Corporations exist to make money for their shareholders and there are two ways they can do it. Forming a long-term relationship with customers who love the product, remain engaged and delighted and want to return. Or short-term gains ... Read More
Corporations exist to make money for their shareholders and there are two ways they can do it. Forming a long-term relationship with customers who love the product, remain engaged and delighted and want to return. Or short-term gains through nickel-and-diming, cutting corners and slashing staff. In my opinion, Costa has clearly chosen the latter path to profitability for its parent corporation Carnival.
I used to love Costa, with great experiences on both the Atlantica and Mediterranea in the Caribbean. Maybe it's the Mediterranean versus the Caribbean experience from a few years ago, or maybe it's a genuine sea-change at Costa since I was last on one of their ships.
I'd looked forward with much excitement to this cruise, but Costa seemed to throw up impediments every step of the way. And while I encourage you to keep reading, all that I say in here has been previously stated in earlier reviews, which I chose to ignore thinking this wasn't the Costa line I'd known in previous cruises.
It's a great ship, with hard-working employees. But those employees are being asked to carry out short-sighted policies.
One example is the lack of tea and coffee outside of breakfast hours. Travel on any cruise line and tea and coffee are available in at least one location around the clock. The height of this absurdity came to a head on debarkation day when I wanted a cup of tea at 650am. Even though the tea/coffee station was set up, they weren't budging and wouldn't let people use it until 7am when the buffet line opened.
Fancy ice-cream? Not on Costa. There's a charge for ice-cream/gelato or you can use the machine by the swimming pool, at a cost. The machine just looked so out of place and not what you want to see on a cruise ship. (Both Disney and Carnival offer complimentary self-service ice-cream and some beverages around the clock.) I'm not opposed to a business making money, but it comes at a cost: I've taken three previous cruises on Costa and am so pissed by the nickel-and-diming that won't be taking another. Costa, by the way, also charges for what's billed a premium pizza. Other cruise lines deserve my business.
The main dining room on most cruise ships is a nice place to get breakfast, especially on seadays. Costa has a new approach: Get rid of waitstaff and let passengers get their own food from a buffet set up in the main dining room. Again, it might cut your costs but it's not the cruise experience. If I wanted a buffet, I'd be at the buffet on deck 9.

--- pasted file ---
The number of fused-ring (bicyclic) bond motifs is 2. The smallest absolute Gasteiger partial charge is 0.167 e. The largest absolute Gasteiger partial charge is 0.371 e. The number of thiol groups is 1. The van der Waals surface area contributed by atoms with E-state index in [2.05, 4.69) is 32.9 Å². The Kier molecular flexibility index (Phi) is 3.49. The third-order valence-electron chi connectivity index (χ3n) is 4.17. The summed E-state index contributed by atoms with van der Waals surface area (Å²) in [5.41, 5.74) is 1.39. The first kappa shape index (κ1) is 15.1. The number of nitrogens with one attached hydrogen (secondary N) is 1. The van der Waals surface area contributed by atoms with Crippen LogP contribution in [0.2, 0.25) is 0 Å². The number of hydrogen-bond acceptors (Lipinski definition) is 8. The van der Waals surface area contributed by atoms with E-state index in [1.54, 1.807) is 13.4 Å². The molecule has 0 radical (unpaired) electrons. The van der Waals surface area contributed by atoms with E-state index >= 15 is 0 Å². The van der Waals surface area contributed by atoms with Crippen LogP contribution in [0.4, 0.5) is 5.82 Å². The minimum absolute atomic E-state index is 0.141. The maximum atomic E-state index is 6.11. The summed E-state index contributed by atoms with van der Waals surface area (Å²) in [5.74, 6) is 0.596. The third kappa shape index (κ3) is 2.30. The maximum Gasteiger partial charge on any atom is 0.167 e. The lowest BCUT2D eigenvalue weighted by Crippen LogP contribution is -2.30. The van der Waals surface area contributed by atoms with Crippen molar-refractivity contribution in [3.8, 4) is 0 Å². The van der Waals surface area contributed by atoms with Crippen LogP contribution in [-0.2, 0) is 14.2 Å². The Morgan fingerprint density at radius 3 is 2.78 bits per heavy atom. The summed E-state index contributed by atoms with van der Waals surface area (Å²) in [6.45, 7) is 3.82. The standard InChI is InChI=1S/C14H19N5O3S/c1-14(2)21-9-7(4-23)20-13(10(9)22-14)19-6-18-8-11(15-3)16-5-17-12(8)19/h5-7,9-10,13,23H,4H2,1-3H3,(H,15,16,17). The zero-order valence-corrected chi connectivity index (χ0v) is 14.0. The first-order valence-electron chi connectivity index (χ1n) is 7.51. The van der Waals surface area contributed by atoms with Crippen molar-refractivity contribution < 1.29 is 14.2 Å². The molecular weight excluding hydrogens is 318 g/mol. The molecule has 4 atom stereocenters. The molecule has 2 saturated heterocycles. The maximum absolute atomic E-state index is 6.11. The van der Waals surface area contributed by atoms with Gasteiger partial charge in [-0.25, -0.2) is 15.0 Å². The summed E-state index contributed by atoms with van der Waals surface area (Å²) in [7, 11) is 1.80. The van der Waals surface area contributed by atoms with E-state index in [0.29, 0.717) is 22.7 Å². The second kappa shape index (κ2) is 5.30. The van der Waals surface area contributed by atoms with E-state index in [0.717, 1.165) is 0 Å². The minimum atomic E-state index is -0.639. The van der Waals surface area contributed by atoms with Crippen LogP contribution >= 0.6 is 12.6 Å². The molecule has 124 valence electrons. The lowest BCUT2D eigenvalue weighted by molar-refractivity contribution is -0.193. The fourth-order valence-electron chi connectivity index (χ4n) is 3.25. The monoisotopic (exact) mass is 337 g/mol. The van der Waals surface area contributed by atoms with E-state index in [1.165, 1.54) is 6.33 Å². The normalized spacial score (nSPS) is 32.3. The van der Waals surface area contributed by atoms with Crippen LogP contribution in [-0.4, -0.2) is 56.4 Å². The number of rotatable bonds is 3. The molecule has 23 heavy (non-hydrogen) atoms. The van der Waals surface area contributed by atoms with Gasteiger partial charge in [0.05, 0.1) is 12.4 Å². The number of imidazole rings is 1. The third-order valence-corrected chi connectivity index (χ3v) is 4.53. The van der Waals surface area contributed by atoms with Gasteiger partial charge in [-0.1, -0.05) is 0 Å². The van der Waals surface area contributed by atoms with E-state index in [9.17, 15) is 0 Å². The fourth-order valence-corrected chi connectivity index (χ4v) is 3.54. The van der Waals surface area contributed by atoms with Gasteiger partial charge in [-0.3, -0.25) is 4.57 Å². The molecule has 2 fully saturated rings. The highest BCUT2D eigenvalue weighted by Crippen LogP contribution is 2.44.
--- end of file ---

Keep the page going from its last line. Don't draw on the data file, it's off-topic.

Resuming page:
The number of menu options has been greatly reduced. Many cruise lines offer a minimum of five entrée options. Costa is down to about 3. The buffet food is virtually the same every day, with little variety. The ice and water machines were temperamental and didn't always work.
Another cost-cutting move was eliminating the daily menu that most cruise lines post just outside the main dining room. Not on Costa. A member of the wait staff told me it had been eliminated because of "security concerns," which I don't buy because that just doesn't make any sense. Whether that is the true reason, I'm not sure. In its place was a sign advertising paid dining options, which presumably creates less of a security risk. Just wondering why the menu information isn't posted to the MyCosta app that's available for download on the ship, or posted in a location that might be less disruptive.
And speaking of "security concerns," no one seemed too worried about the crowds created byfoot traffic caused by the portable beer sales kiosks near the buffet. Also the buffet lines can be long, causing traffic jams at peak times.
Also gone are the portable pasta stands which I've enjoyed on previous Costa cruises, presumably a casualty of cost-cutting. Passengers on cruises that I was on seemed to love it!
Boarding at Venice was a mess. Chaos at embarkation. We were given a boarding card that said number 6 and we'd have to wait for our group to be called. But when I went inside and asked where the check-in line was for suite passengers, all of a sudden I was given a number 1. Once in the correct line, boarding was a breeze. If you weren't in a suite, it was a crowded wait. Debarkation was much better and they had us off the ship quite promptly.
Rarely saw the cruise director, apart from the shows. The entertainment was lacking.
I was bored on this ship a lot and there is nothing to do, unless you're buying bingo cards or playing in the casino.
Port times were limited. We'd get into a port like Trieste around 7am and be gone by 2pm. Likewise for Dubrovnik.
On the plus side, cabin staff were hard-working and wonderful. Nelson the bartender in the karaoke/piano bar lounge was a genuinely nice guy.
I'm looking forward to getting the customer survey and hopefully it will provide an opportunity to provide detailed feedback to Costa about this cruise's shortcomings, with my name attached. I was quite surprised that cruise line officials openly pushed customers to only score a 9 or 10, saying that anything less was viewed as a failure. Costa executives have to think about the way they score. Despite being urged to give high grades, I won't hesitate to give low or barely passing grades where appropriate.
I really cannot recommend the Costa Luminosa, or the cruise line, based on this cruise and would certainly not recommend it to anyone who has cruised before and has a reasonable expectation of what a cruise should be. I've taken more than 30 cruises, with 4 of those on Costa and this was easily the worst. Read Less